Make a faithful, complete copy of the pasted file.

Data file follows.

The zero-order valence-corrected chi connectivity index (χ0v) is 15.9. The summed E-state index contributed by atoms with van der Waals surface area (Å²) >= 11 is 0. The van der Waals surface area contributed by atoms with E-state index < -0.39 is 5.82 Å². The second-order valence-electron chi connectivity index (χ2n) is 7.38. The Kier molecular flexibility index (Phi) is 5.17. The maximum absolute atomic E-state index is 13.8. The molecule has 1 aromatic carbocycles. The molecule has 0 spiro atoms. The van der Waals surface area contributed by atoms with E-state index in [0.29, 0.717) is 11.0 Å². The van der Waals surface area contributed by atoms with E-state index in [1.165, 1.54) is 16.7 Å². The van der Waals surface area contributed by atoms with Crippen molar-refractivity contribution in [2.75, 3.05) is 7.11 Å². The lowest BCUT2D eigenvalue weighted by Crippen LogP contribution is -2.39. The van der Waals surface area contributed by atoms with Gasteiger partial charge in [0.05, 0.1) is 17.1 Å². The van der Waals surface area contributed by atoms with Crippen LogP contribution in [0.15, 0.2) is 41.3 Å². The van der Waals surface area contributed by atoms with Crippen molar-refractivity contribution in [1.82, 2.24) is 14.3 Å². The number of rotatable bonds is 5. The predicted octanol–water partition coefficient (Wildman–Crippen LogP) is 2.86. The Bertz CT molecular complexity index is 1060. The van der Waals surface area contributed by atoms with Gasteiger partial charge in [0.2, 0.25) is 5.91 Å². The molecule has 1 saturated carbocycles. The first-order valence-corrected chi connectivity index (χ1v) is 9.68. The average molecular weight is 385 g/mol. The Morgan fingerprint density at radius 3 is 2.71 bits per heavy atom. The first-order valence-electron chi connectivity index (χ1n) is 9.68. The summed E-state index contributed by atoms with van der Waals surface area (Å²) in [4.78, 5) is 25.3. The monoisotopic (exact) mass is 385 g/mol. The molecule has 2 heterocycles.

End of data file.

The zero-order valence-corrected chi connectivity index (χ0v) is 15.9. The summed E-state index contributed by atoms with van der Waals surface area (Å²) >= 11 is 0. The van der Waals surface area contributed by atoms with E-state index < -0.39 is 5.82 Å². The second-order valence-electron chi connectivity index (χ2n) is 7.38. The Kier molecular flexibility index (Phi) is 5.17. The maximum absolute atomic E-state index is 13.8. The molecule has 1 aromatic carbocycles. The molecule has 0 spiro atoms. The van der Waals surface area contributed by atoms with E-state index in [0.29, 0.717) is 11.0 Å². The van der Waals surface area contributed by atoms with E-state index in [1.165, 1.54) is 16.7 Å². The van der Waals surface area contributed by atoms with Crippen molar-refractivity contribution in [2.75, 3.05) is 7.11 Å². The lowest BCUT2D eigenvalue weighted by Crippen LogP contribution is -2.39. The van der Waals surface area contributed by atoms with Gasteiger partial charge in [0.05, 0.1) is 17.1 Å². The van der Waals surface area contributed by atoms with Crippen LogP contribution in [0.15, 0.2) is 41.3 Å². The van der Waals surface area contributed by atoms with Crippen molar-refractivity contribution in [1.82, 2.24) is 14.3 Å². The number of rotatable bonds is 5. The predicted octanol–water partition coefficient (Wildman–Crippen LogP) is 2.86. The Bertz CT molecular complexity index is 1060. The van der Waals surface area contributed by atoms with Gasteiger partial charge in [0.2, 0.25) is 5.91 Å². The molecule has 1 saturated carbocycles. The first-order valence-corrected chi connectivity index (χ1v) is 9.68. The average molecular weight is 385 g/mol. The Morgan fingerprint density at radius 3 is 2.71 bits per heavy atom. The first-order valence-electron chi connectivity index (χ1n) is 9.68. The summed E-state index contributed by atoms with van der Waals surface area (Å²) in [4.78, 5) is 25.3. The monoisotopic (exact) mass is 385 g/mol. The molecule has 2 heterocycles.